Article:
On July 14, 2014, I received a letter from Chevron. They had made up their mind. Chevron San Ramon had their way. There was to be no room for the Catalan-led JV and they were concluding the sale of Chevron Netherlands imminently. To say I was devastated wouldn’t capture how low and defeated I felt. Chevron Netherlands was destined to be mine. I was going to ride back into Africa on my Trojan Horse and become King. I had given every part of me, every fibre of my being and it was immeasurably painful to come so close to victory and lose. ONE and EBN wrote to Catalan formally withdrawing their participation in Chevron Netherlands. They had sailed off into the North Sea sunset. I stubbornly refused to give up and wrote another letter to Chevron that Catalan would be prepared to pay up to USD 100 million for Chevron Netherlands. Frankly, I didn’t know where I was going to find the money but I was throwing one last shot out there when in actuality it was no more than medicine after death. A few days after my last pitch letter, Richard Kent sent me an email; Chevron Netherlands had been sold to Petrogas of Oman. The last bidder, the mystery company I couldn’t find. I’d later come to find out that USD 50 million plus an absorption of all the abandex was the winning formula for the bid – the same formula that I had proposed to my management team but they had pushed back on. This was a painful lesson to always trust my instincts, no matter the circumstance. Edgar later told me that if I had brought him on from day one, the first question he would have asked me was, “What amount are you willing to pay for Chevron Netherlands, given what you wanted to use it for in Africa?” I told Edgar that the price I would have paid was USD 50 million. I should have paid Edgar his princely sum the first-time round, never again would I let ego or pride cloud my judgement.

Members of the Chevron team in London called me. They congratulated me on a well-fought bid and marvelled at my ability to push them so hard in their own bid process. Richard Kent of Jeffries took me out for a drink. He told me I was the type of bidder he liked working with, tenacious and aggressive. Richard wanted to know if I was interested in another bid, something was coming up in Italy. I told Richard I was done. I looked finished. I said goodbye to the Catalan team and paid their fees. Tarica took me out for a meal, trying to encourage me. We joked about how legendary this bid was and how I had brought back Catalan’s quest to life on multiple occasions when all seemed lost. This was all consolation. I thought, no one remembers the 1st runner up, second place is just not first place. My mentor called me and told not me not to be hard on myself, that this was all a learning process and that it would shape me for further battles in the future. I agreed with him but nothing could make up for my loss.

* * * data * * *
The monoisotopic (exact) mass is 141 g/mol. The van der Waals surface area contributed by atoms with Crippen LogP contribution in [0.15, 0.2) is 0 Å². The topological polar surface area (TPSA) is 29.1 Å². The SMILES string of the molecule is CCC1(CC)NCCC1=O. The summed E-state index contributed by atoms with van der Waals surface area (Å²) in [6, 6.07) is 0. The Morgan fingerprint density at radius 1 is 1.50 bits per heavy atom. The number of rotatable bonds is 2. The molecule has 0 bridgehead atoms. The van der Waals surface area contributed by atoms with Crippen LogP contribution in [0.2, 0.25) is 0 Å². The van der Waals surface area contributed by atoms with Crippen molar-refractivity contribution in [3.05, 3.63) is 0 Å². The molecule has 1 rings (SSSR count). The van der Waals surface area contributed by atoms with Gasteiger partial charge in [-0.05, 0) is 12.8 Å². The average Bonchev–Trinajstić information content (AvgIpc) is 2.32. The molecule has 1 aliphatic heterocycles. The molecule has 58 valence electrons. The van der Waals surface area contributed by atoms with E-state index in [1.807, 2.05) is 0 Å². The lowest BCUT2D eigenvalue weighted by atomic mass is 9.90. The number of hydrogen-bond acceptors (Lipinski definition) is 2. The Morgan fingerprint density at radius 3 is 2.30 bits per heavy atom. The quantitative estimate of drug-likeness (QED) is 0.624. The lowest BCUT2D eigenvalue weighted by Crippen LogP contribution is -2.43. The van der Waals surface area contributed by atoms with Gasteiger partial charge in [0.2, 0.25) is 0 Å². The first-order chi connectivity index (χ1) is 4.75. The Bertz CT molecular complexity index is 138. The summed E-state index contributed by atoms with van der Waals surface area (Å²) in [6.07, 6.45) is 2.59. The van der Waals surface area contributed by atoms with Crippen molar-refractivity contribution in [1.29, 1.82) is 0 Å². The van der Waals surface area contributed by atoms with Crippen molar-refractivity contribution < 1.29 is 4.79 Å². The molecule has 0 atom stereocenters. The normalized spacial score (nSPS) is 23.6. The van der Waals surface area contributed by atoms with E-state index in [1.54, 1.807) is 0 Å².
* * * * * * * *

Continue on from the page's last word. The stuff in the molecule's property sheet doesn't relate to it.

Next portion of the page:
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7 Comments

  1. lexy
    lexy January 30, 21:55

    The managing director of Petrogas of Oman was a close friend of his and he knew he was bidding for Chevron Netherlands at the time. If I had told him what I was up to when we saw in London, whilst I was searching for the last bidder, he would have introduced us. I was blown away. There it was that whole time. That mystery last bidder that I had searched so hard for was there for my taking and it passed right by me. This killed it.. Had a lot to learn from your business adventure..

    Reply to this comment
  2. CCIMSSS
    CCIMSSS January 31, 05:38

    Try to think outside the box… must it be Oil& Gas?

    Reply to this comment
  3. Adeleke Oriade
    Adeleke Oriade January 31, 07:41

    Almost almost. Buy it and bring refining to nigeria abeg

    Reply to this comment
  4. nonso
    nonso February 01, 04:31

    Interesting read! More grease to your elbow

    Reply to this comment
  5. Suffi
    Suffi February 01, 12:26

    Great story on Paddy business adventure. It’s really inspiring and i have learnt a lot from this young man. Please post more this type of story on your new board

    Reply to this comment
  6. Capt. Eke
    Capt. Eke February 02, 16:28

    It’s always good to be a good son & a good boy. Keep it up. Also remember the down trodden Nigeria youths who need empowerment and job. Oil & gas business is diversifying, it has the opportunity and a wider range where youths can be involved positively
    I sincerely wish you good luck in your future endeavors in Jesus mighty name-Amen.

    Reply to this comment
  7. @DiasporaBro
    @DiasporaBro February 02, 21:10

    I like this story. If he had succeeded in pulling this through, people will say it is because of his father’s money, without knowing the tenacious efforts Paddy put in! Nice one, Paddy! We live and we learn.

    Reply to this comment